How Liens Can Affect Your Settlement

Posted on June 1st, 2016
By Peter Faraci

Personal injury settlements are awarded to compensate you for your medical expenses, lost wages, pain and suffering, property damage and other costs related to the incident. However, if you owe money to another party, you may have a lien against your settlement, which may affect it greatly.

What is a Lien?

A lien is a legal claim that someone or something has on the property of another person until a debt is paid. A lien may be placed on a number of different things, such as real estate, personal property or a settlement to satisfy a debt owed to someone else. Further, liens placed on a personal injury case differ depending on who holds the lien. For the purposes of a settlement, the lien will be made against the amount of money you receive in court or by settlement, effectively reducing the total amount of settlement proceeds you may receive.

learn how liens can affect settlement

What Types of Liens May be Against Your Settlement?

If you are pursuing a personal injury settlement, liens may be placed against the settlement by any party who paid bills related to your injuries or provided services related to your injuries. Examples of parties that may place liens on personal injury settlements include:

  • Automobile Insurance Providers – If an automobile insurance carrier covered any of your medical expenses after an accident and you pursue a personal injury settlement, the carrier may be able to place a lien against the settlement to recover the medical costs it paid.
  • Medicaid – If Medicaid pays for any of the medical expenses related to your injuries, a lien will likely be placed against the settlement to recover these costs.
  • Medicare – Like Medicaid, Medicare can place a lien against your settlement to recover any expenses paid on your behalf.
  • Health Insurance Providers – Some health insurance providers may place liens against your settlement in order to recover some of the expenses they paid for your medical treatment.
  • Healthcare Providers – In some cases, healthcare providers may place liens against your settlement if you have not yet paid your bills or if you have made an agreement with the provider indicating you will pay your bills with the funds from your settlement. This is especially common for injured parties who do not have health insurance, have a high deductible or receive care that isn’t covered under their health insurance policy.

Keep in mind that, although some attorneys may indicate that they have the ability to place a lien on your settlement if they withdraw from the case or are discharged, the law in many states restricts the ability of lawyers to utilize settlement liens. Nevertheless, if you plan to get a new attorney, you should consult with your new attorney to determine if the settlement lien may be utilized by your former attorney.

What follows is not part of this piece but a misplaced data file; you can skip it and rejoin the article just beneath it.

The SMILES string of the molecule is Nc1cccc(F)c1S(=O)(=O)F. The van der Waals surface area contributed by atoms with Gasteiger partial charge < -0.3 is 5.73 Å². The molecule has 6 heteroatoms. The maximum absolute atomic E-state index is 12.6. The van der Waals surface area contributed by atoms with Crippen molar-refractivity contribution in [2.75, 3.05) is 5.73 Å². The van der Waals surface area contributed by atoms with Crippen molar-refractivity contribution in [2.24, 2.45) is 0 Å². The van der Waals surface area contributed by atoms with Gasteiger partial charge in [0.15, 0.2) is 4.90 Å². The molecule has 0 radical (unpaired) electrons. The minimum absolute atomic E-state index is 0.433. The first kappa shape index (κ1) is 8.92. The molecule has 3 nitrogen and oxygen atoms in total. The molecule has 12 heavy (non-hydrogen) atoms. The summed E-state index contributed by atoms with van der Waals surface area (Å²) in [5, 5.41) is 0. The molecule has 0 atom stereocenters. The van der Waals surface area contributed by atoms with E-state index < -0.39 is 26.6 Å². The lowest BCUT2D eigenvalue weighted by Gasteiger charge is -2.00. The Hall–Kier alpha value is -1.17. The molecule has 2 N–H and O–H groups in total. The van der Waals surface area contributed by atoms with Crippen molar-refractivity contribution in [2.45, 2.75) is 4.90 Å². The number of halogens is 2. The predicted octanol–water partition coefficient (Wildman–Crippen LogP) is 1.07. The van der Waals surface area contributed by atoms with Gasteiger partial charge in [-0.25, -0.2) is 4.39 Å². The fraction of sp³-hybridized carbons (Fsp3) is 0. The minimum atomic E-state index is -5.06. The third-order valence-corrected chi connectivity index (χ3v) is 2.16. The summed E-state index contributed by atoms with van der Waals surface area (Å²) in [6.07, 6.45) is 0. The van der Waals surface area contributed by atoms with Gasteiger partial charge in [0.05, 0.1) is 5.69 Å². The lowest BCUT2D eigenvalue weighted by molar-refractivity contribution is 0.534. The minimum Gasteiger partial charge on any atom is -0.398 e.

What if I Have a Lien?

So, what’s the bottom line? If you have a lien on your settlement, the lien must be paid in full before you receive your portion of the settlement. Thus, the settlement amount you actually receive will be equal to the total value of the settlement minus the value of your liens. This means that if your settlement offer is lower than or equal to the total amount of your liens, you may not receive anything at all. Crazy, right?

Hiring an Attorney

If you have liens against your settlement, the total amount you receive will be reduced. In order to ensure that you receive enough money to cover your own expenses and compensate you appropriately for your pain and suffering after the liens are paid, you need to make sure that your settlement is adequate. To give yourself the best chance of receiving a satisfactory settlement amount, you need to work with an aggressive, experienced attorney who will represent your interests and protect your rights throughout the case. Further, each state has different statutes which deal with these types of liens so it is important to hire the proper attorney. If you hire an attorney, they may also be able to work with the lienholder to reduce the amount of the lien, thereby putting more money into your own pocket.

Medicare and Medicaid Liens

By law, both Federal Medicare and State Medicaid must be reimbursed for what they have paid out for Medical coverage related to the injuries that are settled for from the time of the injury until the settlement has been reached. It is the responsibility of all parties that have been involved with the case to insure that these liens have been satisfied. This includes the Defendant Insurance Carrier, the Plaintiff and the Plaintiff Attorney. In most settlement agreements there is a section that needs to be executed by the Plaintiff to insure that these liens will be satisfied along with holding the Defense harmless if they are not. It is also worth noting that both Medicare and Medicaid have a negotiated reimbursement rate which is far less than the usual and customary rate. Medicare provides a procurement reduction formula along with several other compromised options for the final pay back. State Medicaid plans often have a reduction formula as well to insure that the injured party is able to obtain a portion of the final settlement amount.

If you are involved in a personal injury case with liens against your settlement, or if you are planning to file a personal injury lawsuit, contact Taos Injury Lawyers to make an appointment.

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